New study by UCR psychology professor finds that children pay close attention to potentially threatening information and avoid eye contact when anxious
We spend a lot of time looking at the eyes of others for social cues – it helps us understand a person’s emotions, and make decisions about how to respond to them. We also know that adults avoid eye contact when anxious. But researchers have known far less about “eye gazing” patterns in children.
According to new research by Kalina Michalska, assistant professor of psychology at the University of California, Riverside, we now know that anxious children tend to avoid making eye contact, and this has consequences for how they experience fear. The shorter and less frequently they look at the eyes of others, the more likely they are to be afraid of them, even when there may be no reason to be. Her study, “Anxiety Symptoms and Children’s Eye Gaze During Fear Learning,” was published in the journal The Journal of Child Psychology and Psychiatry.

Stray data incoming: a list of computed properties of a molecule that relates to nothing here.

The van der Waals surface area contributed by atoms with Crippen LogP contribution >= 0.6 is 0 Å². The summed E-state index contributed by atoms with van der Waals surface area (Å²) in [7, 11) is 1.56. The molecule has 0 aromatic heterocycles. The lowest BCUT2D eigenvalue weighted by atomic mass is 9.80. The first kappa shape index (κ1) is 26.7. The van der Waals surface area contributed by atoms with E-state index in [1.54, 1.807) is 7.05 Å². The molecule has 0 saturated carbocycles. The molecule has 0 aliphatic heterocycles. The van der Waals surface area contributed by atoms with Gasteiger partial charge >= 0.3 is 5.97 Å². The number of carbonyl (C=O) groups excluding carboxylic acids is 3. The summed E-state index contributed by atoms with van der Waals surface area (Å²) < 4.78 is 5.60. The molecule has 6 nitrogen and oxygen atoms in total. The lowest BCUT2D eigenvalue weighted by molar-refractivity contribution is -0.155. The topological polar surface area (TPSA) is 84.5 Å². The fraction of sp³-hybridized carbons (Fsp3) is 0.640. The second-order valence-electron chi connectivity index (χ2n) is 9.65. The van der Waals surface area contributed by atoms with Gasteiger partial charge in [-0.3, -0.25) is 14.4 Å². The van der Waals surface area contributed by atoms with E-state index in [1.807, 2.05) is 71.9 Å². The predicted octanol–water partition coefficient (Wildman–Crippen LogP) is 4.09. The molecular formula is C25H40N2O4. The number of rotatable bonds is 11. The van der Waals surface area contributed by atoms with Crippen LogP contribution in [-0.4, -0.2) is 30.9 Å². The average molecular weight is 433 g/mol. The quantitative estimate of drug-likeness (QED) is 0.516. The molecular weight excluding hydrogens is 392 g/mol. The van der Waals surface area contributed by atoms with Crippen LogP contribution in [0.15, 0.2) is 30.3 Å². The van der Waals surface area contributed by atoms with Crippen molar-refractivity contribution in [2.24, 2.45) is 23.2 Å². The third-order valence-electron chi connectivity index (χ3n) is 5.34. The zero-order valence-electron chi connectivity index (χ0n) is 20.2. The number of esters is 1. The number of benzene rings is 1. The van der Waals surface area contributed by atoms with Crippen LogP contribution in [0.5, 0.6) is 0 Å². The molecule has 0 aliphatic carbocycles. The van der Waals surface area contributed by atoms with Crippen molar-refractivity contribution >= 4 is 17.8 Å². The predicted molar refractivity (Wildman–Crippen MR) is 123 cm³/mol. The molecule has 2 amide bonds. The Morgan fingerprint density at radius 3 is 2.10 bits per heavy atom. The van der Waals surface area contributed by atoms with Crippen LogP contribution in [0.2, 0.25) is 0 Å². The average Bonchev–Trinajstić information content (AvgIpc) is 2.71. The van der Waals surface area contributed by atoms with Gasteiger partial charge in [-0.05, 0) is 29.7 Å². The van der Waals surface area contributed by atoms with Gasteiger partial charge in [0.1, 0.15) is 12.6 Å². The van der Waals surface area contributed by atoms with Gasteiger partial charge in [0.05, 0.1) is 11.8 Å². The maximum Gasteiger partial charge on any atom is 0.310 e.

“Looking at someone’s eyes helps us understand whether a person is feeling sad, angry, fearful, or surprised. As adults, we then make decisions about how to respond and what to do next. But, we know much less about eye patterns in children – so, understanding those patterns can help us learn more about the development of social learning,” Michalska said.
– By Mojgan Sherkat